The Rising Tide of Color Against White World-Supremacy

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Book cover

The Rising Tide of Color: The Threat Against White World-Supremacy, published in 1920 by Lothrop Stoddard, is a book written from a eugenic viewpoint and makes a prediction that the world will be overcome by people of color.

The book has remained popular among White supremacist and White nationalism groups.

Background

A map of Stoddard's view of race distribution

Stoddard examined the races of the world and separated them, including a separation among the whites which he divided into three groups: Nordic, Alpine, and Mediterranean. In his view the Nordic whites were the best of the three. Common among white supremacist thought, Stoddard's book contains a strain of Anti-Semitism.[1] (Stoddard believed Jews to be among the "undesirable" whites.)

Review

Stoddard, who was a member of the board of the American Birth Control League at the time of the publication, received a favorable review of his book from the Birth Control Review:[2]

Dr. Stoddard is an American, a graduate of Harvard and a citizen of New York, and like many Americans, aware that they have to attract the attention of a vast hustling audience absorbed in its activities over an enormous area, he is inclined to address it through a megaphone, in the strong, simple, emphatic language that that instrument demands. His message has thus to be a little discounted, but even when that allowance is made it remains a message it concerns us to hear, and it is delivered with force and knowledge. It is well to remember that his conclusions are, after all, fundamentally in harmony with those of sober and judicial observers in Europe, it is enough to mention Professor Demangeon's recent book Le Declin de l'Europe.[3]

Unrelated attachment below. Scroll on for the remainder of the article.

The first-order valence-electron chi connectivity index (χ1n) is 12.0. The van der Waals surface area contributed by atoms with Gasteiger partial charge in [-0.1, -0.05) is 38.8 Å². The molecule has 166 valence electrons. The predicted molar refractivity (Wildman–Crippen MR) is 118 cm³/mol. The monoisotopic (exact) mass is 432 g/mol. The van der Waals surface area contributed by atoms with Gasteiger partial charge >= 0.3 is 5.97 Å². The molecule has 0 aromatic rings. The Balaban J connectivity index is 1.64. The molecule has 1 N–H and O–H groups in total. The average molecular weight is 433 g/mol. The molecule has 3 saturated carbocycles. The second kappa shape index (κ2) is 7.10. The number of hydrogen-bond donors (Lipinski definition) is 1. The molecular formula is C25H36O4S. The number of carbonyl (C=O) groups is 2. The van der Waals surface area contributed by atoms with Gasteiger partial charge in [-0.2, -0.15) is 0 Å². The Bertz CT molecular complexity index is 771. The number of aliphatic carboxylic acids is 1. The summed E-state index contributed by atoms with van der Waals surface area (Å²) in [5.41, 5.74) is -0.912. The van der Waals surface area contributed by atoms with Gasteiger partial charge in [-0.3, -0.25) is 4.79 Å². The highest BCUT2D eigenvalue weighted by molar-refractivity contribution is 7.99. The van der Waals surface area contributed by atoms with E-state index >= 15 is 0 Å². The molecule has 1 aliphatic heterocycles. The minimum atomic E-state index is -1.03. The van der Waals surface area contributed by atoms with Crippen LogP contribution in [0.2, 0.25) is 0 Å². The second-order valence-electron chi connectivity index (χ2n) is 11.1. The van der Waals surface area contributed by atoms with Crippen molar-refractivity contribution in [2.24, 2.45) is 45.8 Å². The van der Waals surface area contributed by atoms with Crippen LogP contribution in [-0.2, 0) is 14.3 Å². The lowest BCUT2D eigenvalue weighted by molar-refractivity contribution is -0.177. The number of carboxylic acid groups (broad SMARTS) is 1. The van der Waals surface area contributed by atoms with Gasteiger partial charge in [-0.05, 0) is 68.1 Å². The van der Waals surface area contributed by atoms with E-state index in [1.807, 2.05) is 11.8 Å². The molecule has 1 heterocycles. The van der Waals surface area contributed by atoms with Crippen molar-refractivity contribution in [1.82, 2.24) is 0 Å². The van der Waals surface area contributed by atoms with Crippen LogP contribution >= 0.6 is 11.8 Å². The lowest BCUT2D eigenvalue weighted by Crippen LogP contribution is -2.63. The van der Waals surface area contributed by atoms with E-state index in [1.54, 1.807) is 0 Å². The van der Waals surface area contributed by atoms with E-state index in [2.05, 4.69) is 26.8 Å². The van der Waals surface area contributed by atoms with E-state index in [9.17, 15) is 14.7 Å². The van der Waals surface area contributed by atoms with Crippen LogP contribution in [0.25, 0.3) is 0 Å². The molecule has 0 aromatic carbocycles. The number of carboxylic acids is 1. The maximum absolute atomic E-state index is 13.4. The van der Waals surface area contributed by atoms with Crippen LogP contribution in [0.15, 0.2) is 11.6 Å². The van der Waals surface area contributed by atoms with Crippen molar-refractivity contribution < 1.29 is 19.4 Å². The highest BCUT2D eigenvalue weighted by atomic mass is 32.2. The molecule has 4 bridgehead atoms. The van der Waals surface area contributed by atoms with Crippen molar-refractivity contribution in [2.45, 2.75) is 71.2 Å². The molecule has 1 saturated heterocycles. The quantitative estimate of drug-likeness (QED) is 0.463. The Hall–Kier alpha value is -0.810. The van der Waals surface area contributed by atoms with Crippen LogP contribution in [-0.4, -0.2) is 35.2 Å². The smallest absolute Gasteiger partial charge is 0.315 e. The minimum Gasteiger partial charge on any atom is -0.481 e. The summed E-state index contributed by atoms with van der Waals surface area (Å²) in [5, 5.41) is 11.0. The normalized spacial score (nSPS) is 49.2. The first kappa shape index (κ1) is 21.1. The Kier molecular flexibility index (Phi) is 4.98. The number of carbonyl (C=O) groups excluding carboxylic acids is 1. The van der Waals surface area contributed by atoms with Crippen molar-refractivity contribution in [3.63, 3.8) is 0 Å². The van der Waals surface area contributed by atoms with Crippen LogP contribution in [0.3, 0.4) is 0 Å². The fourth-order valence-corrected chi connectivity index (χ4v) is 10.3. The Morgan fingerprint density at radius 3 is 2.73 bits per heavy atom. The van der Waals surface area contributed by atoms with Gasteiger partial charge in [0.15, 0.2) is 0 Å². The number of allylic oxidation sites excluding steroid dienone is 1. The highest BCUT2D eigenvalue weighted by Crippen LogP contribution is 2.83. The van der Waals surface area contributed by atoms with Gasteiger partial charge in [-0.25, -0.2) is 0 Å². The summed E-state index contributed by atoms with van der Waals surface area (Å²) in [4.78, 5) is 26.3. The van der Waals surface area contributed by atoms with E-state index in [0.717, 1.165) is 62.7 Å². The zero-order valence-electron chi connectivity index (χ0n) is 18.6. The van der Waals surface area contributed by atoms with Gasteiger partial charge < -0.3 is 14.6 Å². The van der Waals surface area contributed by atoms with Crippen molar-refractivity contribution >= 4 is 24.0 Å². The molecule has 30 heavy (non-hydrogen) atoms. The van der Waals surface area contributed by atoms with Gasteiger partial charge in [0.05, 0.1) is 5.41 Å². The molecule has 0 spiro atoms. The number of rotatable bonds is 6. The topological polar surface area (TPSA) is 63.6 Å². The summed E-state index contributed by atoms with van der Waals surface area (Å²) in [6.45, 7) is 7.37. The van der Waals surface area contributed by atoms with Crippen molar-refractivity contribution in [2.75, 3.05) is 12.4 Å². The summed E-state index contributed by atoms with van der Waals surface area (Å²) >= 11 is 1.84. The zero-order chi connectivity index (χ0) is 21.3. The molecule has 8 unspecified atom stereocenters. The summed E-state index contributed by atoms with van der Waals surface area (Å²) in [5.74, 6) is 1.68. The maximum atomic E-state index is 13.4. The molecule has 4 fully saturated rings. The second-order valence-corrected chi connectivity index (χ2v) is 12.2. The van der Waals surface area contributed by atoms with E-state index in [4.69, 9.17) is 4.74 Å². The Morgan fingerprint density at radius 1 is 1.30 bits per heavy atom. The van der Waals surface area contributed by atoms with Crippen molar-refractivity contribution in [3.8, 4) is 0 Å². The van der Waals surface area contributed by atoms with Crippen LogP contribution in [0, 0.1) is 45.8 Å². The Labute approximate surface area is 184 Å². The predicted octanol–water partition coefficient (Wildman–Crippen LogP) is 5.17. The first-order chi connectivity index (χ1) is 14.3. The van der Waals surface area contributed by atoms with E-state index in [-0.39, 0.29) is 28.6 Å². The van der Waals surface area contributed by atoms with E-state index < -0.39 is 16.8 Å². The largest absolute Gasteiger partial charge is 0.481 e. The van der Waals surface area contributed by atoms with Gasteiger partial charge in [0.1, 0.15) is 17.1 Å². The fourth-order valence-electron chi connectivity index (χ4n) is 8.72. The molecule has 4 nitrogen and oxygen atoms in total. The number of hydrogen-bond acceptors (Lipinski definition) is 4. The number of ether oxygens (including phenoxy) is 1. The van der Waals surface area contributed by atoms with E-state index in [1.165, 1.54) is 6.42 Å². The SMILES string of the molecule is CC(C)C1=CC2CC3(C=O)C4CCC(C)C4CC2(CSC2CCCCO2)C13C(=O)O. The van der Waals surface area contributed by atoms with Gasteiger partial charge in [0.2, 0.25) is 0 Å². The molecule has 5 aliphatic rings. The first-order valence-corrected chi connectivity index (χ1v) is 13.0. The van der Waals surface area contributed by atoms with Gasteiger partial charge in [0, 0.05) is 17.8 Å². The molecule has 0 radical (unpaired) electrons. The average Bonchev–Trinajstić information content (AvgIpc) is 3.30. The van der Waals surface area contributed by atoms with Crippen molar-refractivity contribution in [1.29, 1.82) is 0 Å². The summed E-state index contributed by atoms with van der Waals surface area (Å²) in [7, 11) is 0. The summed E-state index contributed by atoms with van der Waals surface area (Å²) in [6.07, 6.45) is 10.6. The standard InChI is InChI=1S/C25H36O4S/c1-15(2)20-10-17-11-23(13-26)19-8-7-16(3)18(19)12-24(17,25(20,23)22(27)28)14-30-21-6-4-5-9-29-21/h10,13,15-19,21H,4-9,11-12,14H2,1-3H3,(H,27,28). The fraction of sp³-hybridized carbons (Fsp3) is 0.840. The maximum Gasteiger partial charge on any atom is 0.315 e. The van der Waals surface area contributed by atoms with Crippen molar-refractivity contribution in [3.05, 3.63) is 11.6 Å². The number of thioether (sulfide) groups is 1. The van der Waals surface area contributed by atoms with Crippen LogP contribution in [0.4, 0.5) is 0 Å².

Birth Control Review and the American Birth Control League were both founded by Margaret Sanger, and Stoddard was a close personal friend of Sanger.[4][5][6]

Influence on Fascism

Stoddard's book, along with the book The Decline of the West by Oswald Spengler and Madison Grant's book The Passing of the Great Race, were highly influential among European Fascists.[7][8]

In media

In both the book and the movie[9] The Great Gatsby, the story's antagonist Tom Buchanan mentions the ideas in the book favorably, as noble and scientific.

References

External links